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Space Case (Moon Base Alpha) Paperback – October 13, 2015
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From School Library Journal
Gr 3–7—The year is 2040. Dash, his sister, and their scientist parents are inaugural inhabitants of Moon Base Alpha (MBA), Earth's extraterrestrial colony. Housing only a few dozen people and governed by a strict commander, MBA is not exactly a barrel of laughs for a 12-year-old boy. However, when one of MBA's scientists dies suspiciously and a supply ship brings new residents (including a girl his age), life in space becomes much more intriguing. Though the story has many humorous moments—especially involving the insufferable wealthy space tourists—it also has some plausible science. Each chapter is preceded by a reading from "The Official Residents' Guide to Moon Base Alpha," NASA's part propaganda/part instruction manual, containing such riveting topics as "Exercise" and "Food." Narrator Gibson Frazier keeps the story moving at a good pace, conveying suspense without melodrama. Rather than create pitched character voices, he relies on intonation to differentiate among the large cast. His own voice is deep and clear but boyish enough to suit Dash. The narration flows smoothly, broken only by the humorously intended commercial quality of the "Official Resident's Guide." Space Case should appeal to a broad range of listeners but especially space enthusiasts.—Lisa Taylor, Ocean County Library, NJ --This text refers to the Audio CD edition.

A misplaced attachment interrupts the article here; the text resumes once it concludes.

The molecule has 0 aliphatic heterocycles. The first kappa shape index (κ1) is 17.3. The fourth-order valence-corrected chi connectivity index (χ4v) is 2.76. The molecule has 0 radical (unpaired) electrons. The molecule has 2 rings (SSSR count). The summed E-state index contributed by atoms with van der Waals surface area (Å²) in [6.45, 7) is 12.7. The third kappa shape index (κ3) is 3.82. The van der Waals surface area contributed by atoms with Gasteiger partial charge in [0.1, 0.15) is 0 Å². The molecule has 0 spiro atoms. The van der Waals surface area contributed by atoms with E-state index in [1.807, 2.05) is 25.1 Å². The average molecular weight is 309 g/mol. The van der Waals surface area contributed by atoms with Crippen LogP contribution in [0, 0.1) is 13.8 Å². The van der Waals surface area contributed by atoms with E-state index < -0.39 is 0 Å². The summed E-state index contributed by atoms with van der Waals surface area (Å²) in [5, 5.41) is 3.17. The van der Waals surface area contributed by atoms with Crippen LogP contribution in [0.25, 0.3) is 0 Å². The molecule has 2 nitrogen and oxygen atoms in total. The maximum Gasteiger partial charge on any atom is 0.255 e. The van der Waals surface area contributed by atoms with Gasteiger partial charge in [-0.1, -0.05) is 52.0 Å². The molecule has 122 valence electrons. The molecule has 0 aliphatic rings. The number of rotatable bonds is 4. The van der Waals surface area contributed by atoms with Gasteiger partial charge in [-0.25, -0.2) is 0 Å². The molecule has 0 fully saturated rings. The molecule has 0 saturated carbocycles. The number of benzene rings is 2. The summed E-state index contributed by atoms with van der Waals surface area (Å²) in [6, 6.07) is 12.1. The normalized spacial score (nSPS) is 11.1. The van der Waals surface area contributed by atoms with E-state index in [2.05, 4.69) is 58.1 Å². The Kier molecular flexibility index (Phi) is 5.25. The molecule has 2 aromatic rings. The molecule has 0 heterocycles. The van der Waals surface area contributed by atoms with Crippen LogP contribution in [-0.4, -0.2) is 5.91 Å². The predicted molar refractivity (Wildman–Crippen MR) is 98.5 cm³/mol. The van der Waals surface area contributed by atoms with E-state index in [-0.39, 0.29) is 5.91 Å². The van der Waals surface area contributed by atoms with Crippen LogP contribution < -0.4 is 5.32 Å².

*STARRED REVIEW* The whodunit is smartly paced and intricately plotted. Best of all, the reveal is actually worth all the buildup. Thrillers too often fly off the rails in their final moments, but the author's steady hand keeps everything here on track. Fully absorbing." (Kirkus Reviews)
"This zany sci-fi/adventure/murder mystery won't sit around gathering moondust, especially with such an eye-catching cover!; highly recommended for your middle-grade mystery collection." (Jill Barton, MLIS, Collection Development Ingram's Children's Advance)
"Recommended as a breezy read, especially for the budding space scientist." (School Library Journal)
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Top customer reviews
It's also nice to see a book where the protagonists aren't just white by default. Gibbs sets this book a few decades in the future and makes it clear that racial boundaries have blurred. Because of this, you don't just *assume* that everyone in the text is white--an important lesson for my white son and a fantastic point of representation for kids who may not see themselves present in far too many things.
The prose itself is appropriate for kids to read, but also fun if you're going to read to them. If, like me, you try to entertain your children with the range of ridiculous voices you can produce while reading to them, this is also a winner--the high-pitched German computer system and the smarmily-written "Guide to Living on the Moon" excerpts at the end of each chapter leave a lot of room for range.
We've been very happy with this novel and will definitely buy more from Gibbs.